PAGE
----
BY EFIMIA PANAGIOTAKI, SOFTWARE ENGINEER AT STREETDRONE
I test driverless cars for a living but I very rarely get into the driver’s seat. While a traditional driver might check a car by taking it round a test track, my job involves a lot more time spent programming code.
In a nutshell, my job is to make sure that autonomous cars will be able to safely drive themselves.
It’s really important we get this right. We’re already seeing driverless taxis in operation in Singapore and I’m certain driverless cars will eventually become the norm on roads all over the world. The industry has come a long way in a short space of time, but there is a long way to go, and I’m proud to be part of the journey.
For me this job came from my lifelong passion for cars. I was always interested in motor sport – mainly all-terrain vehicles and high performance racing. When I was growing up, I spent my spare time either driving round race tracks or in garages working on cars.
What I really love is pushing a vehicle to its limit. So it was a dream for me when, after finishing my studies at National Technical University of Athens, I landed a job working in Formula 1.
During my stay in Zurich, I was working full time in Formula Student Driverless at Akademischer Motorsportverein Zurich (AMZ) Driverless from ETH, Zurich. It was during this time I had my first taste of autonomous vehicles, working as a Software and Hardware Engineer in a world-class team.
I decided to leave Formula 1 because I find the world of driverless cars fascinating. The next stage of pushing a car to its limit is to make it driverless, so joining StreetDrone was a no brainer.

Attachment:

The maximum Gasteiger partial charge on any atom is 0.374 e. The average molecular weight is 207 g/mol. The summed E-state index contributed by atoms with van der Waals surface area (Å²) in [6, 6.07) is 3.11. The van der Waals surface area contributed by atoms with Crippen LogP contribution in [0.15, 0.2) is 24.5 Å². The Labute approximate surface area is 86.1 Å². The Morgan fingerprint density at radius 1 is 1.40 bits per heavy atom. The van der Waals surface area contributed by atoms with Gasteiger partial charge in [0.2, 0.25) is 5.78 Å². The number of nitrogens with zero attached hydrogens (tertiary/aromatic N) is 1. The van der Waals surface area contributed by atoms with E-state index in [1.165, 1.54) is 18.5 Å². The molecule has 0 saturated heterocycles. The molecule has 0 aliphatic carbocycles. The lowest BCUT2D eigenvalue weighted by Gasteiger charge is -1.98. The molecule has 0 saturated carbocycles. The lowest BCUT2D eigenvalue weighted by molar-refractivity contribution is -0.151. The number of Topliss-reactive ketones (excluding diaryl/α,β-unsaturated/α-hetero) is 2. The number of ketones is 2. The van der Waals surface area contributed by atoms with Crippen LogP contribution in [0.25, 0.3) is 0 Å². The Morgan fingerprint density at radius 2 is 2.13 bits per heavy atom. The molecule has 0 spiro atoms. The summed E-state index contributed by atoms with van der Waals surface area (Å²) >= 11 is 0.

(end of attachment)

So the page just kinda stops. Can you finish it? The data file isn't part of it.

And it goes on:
My job varies day to day, but the goal for the team is simple – get the vehicle fully autonomous. Right now, we’re working on the ground-level software. This is effectively the foundation of the car, everything else is built on top of this, so it’s crucial to get it right.
My days consist of brainstorming ideas and experimenting with tricky coding. Then it is off to the workshop to put the talk into action, tinkering with the car, testing out different ideas, and making sure the car is safe and running consistently.
The next stage is hitting the test track, running around with laptops seeing what works and what doesn’t. While a lot of the job involves writing code, test days are the most fun. It must look very weird from an outside perspective – when we set the code running, I have to jog behind the car while it’s moving, with my laptop connected with a cable! For me, seeing a car racing around a track with no one inside is something truly special.
What’s even more exhilarating is testing the code while sitting in the driving seat of the car. This means plugging the laptop into the dashboard and making sure one hand is in reach of the emergency stop button in case anything goes wrong!
What is exciting is that there is no handbook for this job. No one yet knows how to make an autonomous car drive and be 100% safe at the same time, there is no recipe for autonomous vehicles, so my job requires a lot of research and exploration.
I also feel hugely privileged to have got into such a new industry so early. The Government estimates that the UK market for Autonomous Vehicles will be worth £28bn in 2035 and more than 37,000 people will be directly employed in the sector. The salary for a software engineer is on average between £26,000 and £61,000, depending on your experience.
It’s still early days, but I’m excited to be one of the first people in the UK to work in this industry.
To read more on what skills will be in demand when autonomous vehicles hit our roads, take a look at our recent report, Out of the Slow Lane.
Efimia’s article has also been featured in the Daily Mail Career section on 1 November 2018.
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